The first thing that strikes you, even before you press play, is the album cover itself. You can’t help but notice how much thought and effort has gone into the superb cartoon style cover art which ties in perfectly with the albums theme. Very reminiscent of a time when you bought an album and the first thing you would do is read the inserts and glance over the images on your way home, eager to pop the CD in the deck and put it on blast. The last thing I want to mention is this is a dual case release, no digipak. Hallelujah!!!!

Although my first love is hip hop music, I like listening to a lot of different genres and appreciate music in general and that is why this album is so appealing from the opening track. It is not a typical sounding hip hop album and I love that. It pushes boundaries and has that element of originality that is often missing from today’s hip hop releases. The production is top notch and I think V building in Europe has added a new dimension to his overall sound. There are a large variety of producers that have blessed this project with their beat making skills. Robot Orchestra (Germany), DJ Manipulator (Boston), Rav P (Boston), AlexKidOne (Greece), Marshtini (Norway), Trillian (Serbia), Sizemen (France), Mentplus (Jersey), Chopzilla (Indianapolis), The Soul Plugger (Stockholm, Astronote (France) all feature on this project and are all producers to look out for in the future.

venomous2000 album art

The opening track titled “All You Need” is an uplifting track about self-belief and having all the tools within you to succeed through the hardships. Don’t let people take away your dreams by telling you, you can’t achieve them. A very cool song with a great message. The production is hypnotic and makes you really feel the lyrics.

I reviewed the lead single “Will Power” a few months ago and I still feel the same about it. I consider this to be a future b-boy anthem. The production is fast paced and has hip hop written all over it. It oozes the elements of the culture and ‘DJ End K’ blows the spot with the cuts. Again, the lyrics from V are motivating and uplifting and all walks of life can easily relate.

Venomous 2000 really turns up the heat on “Stormy Nights” and shows a different side by singing a melodic hook which is a refreshing change. The beat is chilled and laid back and the lyrics are fire. You could quite easily place yourself in a dimly lit bar or club on a summer evening taking in a few drinks listening to this track.

“Still keep it street techniques like all my ninja’s do, highly dependable, reaching for my pinnacle, musical orgasms without touching genitals”.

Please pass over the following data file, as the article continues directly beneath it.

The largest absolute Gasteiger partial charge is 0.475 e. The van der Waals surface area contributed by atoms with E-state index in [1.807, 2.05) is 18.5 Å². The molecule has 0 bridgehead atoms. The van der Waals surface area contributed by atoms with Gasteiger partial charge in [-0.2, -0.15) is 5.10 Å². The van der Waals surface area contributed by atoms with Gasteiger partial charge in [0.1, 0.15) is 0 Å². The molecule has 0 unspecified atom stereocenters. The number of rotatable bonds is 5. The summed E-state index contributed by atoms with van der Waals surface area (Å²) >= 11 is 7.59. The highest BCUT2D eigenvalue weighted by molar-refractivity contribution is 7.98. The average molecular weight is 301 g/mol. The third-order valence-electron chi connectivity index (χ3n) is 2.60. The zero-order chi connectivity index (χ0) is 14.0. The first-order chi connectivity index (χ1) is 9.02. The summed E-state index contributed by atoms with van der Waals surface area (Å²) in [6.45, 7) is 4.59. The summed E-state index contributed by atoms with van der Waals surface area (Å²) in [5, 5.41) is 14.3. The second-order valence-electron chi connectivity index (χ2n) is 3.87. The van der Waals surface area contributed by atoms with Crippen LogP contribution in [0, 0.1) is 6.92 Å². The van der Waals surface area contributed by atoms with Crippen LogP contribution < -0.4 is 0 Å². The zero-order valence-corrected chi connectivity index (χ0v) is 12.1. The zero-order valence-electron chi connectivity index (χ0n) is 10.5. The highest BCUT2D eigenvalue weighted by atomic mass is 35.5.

Although near impossible to pick out any low points on this album it is far more easy to pull out the high points and one in particular is “Elemental”. Again, major props on the production as the deep bass beat on this amazing track builds in to a neck-snapping frenzy! This is for the hip hop purists and the culture. Mc’s, DJ’s, B-boys, B-Girls, graff artists, stand up!!! V captures the scene with clever lyrics and punchlines throughout, while DJ End K adds perfect cuts to make this track complete. You can’t forget Bam dropping knowledge about the elements of hip hop on the outro.

Venomous hooks up with Methuzulah and Marie Kanu on “Reflect on Music” one of the few features of the album. A deep track were V and Methuzulah trade verses with meaningful lyrics offering plenty food for thought. Marie Kanu adds the hook with her beautiful yet powerful voice. Another faultless track.

“The People Want More” is a banger from start to finish. It has a lovely guitar sample and slamming drums. DJ End K kills the cuts as he does in all his features. The topic is in the title, make a stand and embrace change, stop talking and do something. You can kind of take V’s lyrics into all kinds of life situations. Venomous 2000 delivers more positive uplifting words, done with skill, style and finesse.

V2G gives an insight on his inner thoughts and emotions and what inspires him when it comes to being a mc, performing, recording tracks and writing rhymes on “Watch the Pen Smoke”. V speaks on his craft and growing rather than blowing up and how important it is to him bringing his best to the table and giving his listeners what they want. “I think about my audience, don’t want to sound defensive. Words get distorted in the centre of my orbit, cuz sometimes I aim to uplift but sound morbid”. V spits flames and rarely pauses to draw breath between bars. The beat is aggressive with a thumping bass line as well as DJ End K’s cuts using some fitting vocal samples. Another thumbs up.

Another stand out track for me is “I’ll See You When I Get There”. The production is smooth and laid back and actually gives me chills every time I hear it. I’m pretty sure the vocal sample at the beginning is Talib Kweli, I may be wrong. The vocal comes in and sets the tone “Our mission, we intercept your transmission bringing exactly what the fans missing” as the beat kicks in perfectly. V’s flow is like butter “hey yo, the youth looking nappy, happy, glad their in my presence, like the teacher, the blast master bringing you the essence.” Awesome.